"Good job."

He said the words as though they pained him, and the irony of the scene filled his cast with pride. Slowly, an undercurrent of excited chatter rose to a level slightly above nervous whispers.


Cast and crew were immediately silent.

"I'm not done yet!" Cal paused to glare at his students contemptuously. "You did fairly well this morning, but don't you dare make me regret that admission. Like I said, we've got a lot left to do if we want to give this thing the appropriate amount of polish, and I'm not about to settle for anything less than the perfection that I know you're capable of attaining." He arched a menacing eyebrow. "Are we clear?"

Reluctant murmurs of agreement provided the response he was looking for.

"Good. Now, we may have a lot of work to do, but opening night is tomorrow night, and..." He flinched. "I'm really hesitant to work you into the ground today. I wasn't entirely disgusted by this morning's enactment, and I'm afraid that more rehearsal will fuck up your sense of equilibrium." He sighed heavily, and the flinch became a grimace. "That said...I think I'm going to give you the rest of the day off."

Theresa's big blue eyes widened in shock. Holy shit...

The rest of the cast sat in stunned, disbelieving silence. Compliments were one thing, but compliments and compassion in one day were unthinkable, even in things like Holland mythology and theater folklore.

Cal's eyebrows rose expectantly. "What? Why are you still sitting here? Do you want me to run another grueling rehearsal?!"

The entire auditorium seemed to shake as various members of cast and crew rose to their feet and scrambled to the door, hoping to get outside before their errant director changed his mind.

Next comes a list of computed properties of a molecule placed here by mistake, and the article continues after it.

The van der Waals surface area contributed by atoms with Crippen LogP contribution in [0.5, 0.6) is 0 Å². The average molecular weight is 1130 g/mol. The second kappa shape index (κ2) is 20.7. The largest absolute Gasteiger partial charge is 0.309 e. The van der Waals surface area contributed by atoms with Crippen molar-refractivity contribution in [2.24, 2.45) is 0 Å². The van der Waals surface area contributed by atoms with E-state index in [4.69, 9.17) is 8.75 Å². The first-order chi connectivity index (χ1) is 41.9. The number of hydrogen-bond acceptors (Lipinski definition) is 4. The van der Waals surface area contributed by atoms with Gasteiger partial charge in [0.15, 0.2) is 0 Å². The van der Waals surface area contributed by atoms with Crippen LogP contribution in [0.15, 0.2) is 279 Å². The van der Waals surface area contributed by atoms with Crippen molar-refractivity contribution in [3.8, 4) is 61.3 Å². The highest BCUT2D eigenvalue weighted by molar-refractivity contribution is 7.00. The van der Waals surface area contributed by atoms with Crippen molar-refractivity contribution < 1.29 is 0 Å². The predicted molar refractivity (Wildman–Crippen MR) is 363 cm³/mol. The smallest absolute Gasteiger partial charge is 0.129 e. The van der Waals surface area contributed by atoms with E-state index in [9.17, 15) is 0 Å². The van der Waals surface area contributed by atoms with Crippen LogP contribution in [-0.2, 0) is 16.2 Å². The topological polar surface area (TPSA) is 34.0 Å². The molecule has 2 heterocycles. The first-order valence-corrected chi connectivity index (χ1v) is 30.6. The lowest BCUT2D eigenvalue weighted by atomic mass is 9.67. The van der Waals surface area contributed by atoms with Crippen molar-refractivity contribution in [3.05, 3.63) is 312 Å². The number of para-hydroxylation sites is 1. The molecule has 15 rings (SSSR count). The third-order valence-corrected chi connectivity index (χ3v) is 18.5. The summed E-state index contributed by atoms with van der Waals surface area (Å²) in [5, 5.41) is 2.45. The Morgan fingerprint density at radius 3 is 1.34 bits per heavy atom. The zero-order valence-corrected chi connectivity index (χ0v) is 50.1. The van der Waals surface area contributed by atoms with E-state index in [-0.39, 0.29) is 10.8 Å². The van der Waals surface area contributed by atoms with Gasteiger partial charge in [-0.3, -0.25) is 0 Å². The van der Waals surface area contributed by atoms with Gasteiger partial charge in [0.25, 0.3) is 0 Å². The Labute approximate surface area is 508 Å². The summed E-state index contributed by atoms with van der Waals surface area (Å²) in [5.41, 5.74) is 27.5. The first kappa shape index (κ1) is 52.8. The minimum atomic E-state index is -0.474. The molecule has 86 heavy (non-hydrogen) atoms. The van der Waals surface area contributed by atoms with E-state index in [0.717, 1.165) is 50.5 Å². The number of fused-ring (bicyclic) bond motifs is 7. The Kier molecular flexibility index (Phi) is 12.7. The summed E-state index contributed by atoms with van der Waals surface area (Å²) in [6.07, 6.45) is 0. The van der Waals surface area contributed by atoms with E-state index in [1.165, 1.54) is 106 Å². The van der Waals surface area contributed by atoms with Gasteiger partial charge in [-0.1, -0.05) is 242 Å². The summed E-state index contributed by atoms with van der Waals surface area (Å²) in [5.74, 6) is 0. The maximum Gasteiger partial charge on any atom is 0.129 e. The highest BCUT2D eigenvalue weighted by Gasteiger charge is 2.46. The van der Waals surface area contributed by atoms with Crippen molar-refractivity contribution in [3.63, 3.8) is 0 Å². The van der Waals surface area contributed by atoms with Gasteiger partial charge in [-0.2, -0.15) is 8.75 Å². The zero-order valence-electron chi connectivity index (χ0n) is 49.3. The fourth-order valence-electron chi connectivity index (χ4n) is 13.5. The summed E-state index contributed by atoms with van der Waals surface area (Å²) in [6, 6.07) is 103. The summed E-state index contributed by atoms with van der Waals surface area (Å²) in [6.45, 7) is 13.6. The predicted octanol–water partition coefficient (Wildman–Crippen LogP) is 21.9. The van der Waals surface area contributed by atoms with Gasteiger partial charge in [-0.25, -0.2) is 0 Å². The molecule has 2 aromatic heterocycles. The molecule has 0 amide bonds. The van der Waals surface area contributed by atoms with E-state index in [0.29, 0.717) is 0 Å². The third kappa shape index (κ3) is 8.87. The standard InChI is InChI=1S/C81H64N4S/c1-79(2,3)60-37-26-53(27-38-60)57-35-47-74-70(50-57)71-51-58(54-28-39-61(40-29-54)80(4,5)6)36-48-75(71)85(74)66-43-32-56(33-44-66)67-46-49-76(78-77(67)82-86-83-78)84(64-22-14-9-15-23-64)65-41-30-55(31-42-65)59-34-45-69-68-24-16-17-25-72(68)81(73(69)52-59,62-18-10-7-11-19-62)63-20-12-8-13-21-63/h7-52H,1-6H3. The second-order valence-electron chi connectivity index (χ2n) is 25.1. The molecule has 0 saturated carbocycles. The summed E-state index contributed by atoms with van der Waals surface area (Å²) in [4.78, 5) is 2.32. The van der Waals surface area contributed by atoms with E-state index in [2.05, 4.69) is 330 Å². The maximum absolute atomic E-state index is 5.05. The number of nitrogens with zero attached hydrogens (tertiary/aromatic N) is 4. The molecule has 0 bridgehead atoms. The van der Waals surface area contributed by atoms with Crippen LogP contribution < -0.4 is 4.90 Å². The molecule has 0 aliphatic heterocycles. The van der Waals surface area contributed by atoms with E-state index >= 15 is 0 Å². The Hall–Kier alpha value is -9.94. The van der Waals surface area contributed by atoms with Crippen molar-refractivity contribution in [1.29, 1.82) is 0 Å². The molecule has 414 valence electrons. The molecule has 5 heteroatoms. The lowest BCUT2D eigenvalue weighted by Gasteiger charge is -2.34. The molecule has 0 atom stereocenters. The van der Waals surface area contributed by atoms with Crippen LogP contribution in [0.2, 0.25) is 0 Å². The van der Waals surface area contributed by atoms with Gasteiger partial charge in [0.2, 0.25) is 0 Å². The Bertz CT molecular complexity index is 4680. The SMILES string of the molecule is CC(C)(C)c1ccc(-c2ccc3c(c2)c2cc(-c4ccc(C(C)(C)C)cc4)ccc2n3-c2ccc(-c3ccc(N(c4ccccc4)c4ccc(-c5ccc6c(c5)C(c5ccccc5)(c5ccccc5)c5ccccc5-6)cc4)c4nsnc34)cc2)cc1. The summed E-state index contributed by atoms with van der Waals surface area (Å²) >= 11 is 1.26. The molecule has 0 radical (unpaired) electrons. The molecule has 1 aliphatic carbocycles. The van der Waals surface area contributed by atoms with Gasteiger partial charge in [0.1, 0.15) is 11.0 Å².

Aaron watched his friends go with a chuckle. Cara and Theresa were taking their time packing up, though, and he knew they'd wait for him.

"Hey, Cal?"

Cal turned around in surprise. "What're you still doing here?"

Aaron cracked a small smile, torn suddenly by his inability to express everything he was feeling in a few words. Despite Cal's harsh demeanor, the man had taken Aaron under his wing and challenged him in a way that no one else had cared to. He'd been grateful for Cal's faith from day one, but now, standing in the spotlight of the director's recent compliments, he was overcome with gratitude.

"I just..." He sighed heavily, and his brow furrowed in slight frustration at the inadequacy of the words he was about to use. "I just wanted to say thank you."

Cal nodded knowingly, an amused smile playing at the corners of his mouth. "Don't thank me yet, kid. We haven't been ripped and raped by the New York critics yet."

"No," Aaron agreed, "but...but we've still come a long way, haven't we?"

Cal chuckled lightly. "Yeah, I guess you have." He glanced up with a smirk. "Of course, that's not me, is it? That one's all you."

* "Facade"
performed by the ensemble
lyrics by Leslie Bricusse
music by Frank Wildhorn
** "The Wedding"
performed by Carolee Carmello
lyrics by Leslie Bricusse
music by Frank Wildhorn